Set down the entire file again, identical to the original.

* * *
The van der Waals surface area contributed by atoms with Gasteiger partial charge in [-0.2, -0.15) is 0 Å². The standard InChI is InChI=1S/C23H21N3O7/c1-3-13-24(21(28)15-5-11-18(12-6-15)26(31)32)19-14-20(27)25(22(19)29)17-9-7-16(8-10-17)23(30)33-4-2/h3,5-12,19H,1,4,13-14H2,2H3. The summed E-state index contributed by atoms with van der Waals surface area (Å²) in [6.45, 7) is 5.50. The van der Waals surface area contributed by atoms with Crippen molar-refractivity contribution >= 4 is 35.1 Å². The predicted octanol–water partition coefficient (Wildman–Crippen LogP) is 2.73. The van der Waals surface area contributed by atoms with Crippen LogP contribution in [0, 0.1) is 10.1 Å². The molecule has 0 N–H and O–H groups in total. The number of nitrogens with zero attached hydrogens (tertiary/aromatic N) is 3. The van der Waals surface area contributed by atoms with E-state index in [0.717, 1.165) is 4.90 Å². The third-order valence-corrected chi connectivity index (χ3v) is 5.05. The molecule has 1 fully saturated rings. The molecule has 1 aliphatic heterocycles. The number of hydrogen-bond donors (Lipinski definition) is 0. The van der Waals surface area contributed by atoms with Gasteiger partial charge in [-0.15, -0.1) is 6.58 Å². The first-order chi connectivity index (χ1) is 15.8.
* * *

The van der Waals surface area contributed by atoms with Gasteiger partial charge in [-0.2, -0.15) is 0 Å². The standard InChI is InChI=1S/C23H21N3O7/c1-3-13-24(21(28)15-5-11-18(12-6-15)26(31)32)19-14-20(27)25(22(19)29)17-9-7-16(8-10-17)23(30)33-4-2/h3,5-12,19H,1,4,13-14H2,2H3. The summed E-state index contributed by atoms with van der Waals surface area (Å²) in [6.45, 7) is 5.50. The van der Waals surface area contributed by atoms with Crippen molar-refractivity contribution >= 4 is 35.1 Å². The predicted octanol–water partition coefficient (Wildman–Crippen LogP) is 2.73. The van der Waals surface area contributed by atoms with Crippen LogP contribution in [0, 0.1) is 10.1 Å². The molecule has 0 N–H and O–H groups in total. The number of nitrogens with zero attached hydrogens (tertiary/aromatic N) is 3. The van der Waals surface area contributed by atoms with E-state index in [0.717, 1.165) is 4.90 Å². The third-order valence-corrected chi connectivity index (χ3v) is 5.05. The molecule has 1 fully saturated rings. The molecule has 1 aliphatic heterocycles. The number of hydrogen-bond donors (Lipinski definition) is 0. The van der Waals surface area contributed by atoms with Gasteiger partial charge in [-0.15, -0.1) is 6.58 Å². The first-order chi connectivity index (χ1) is 15.8.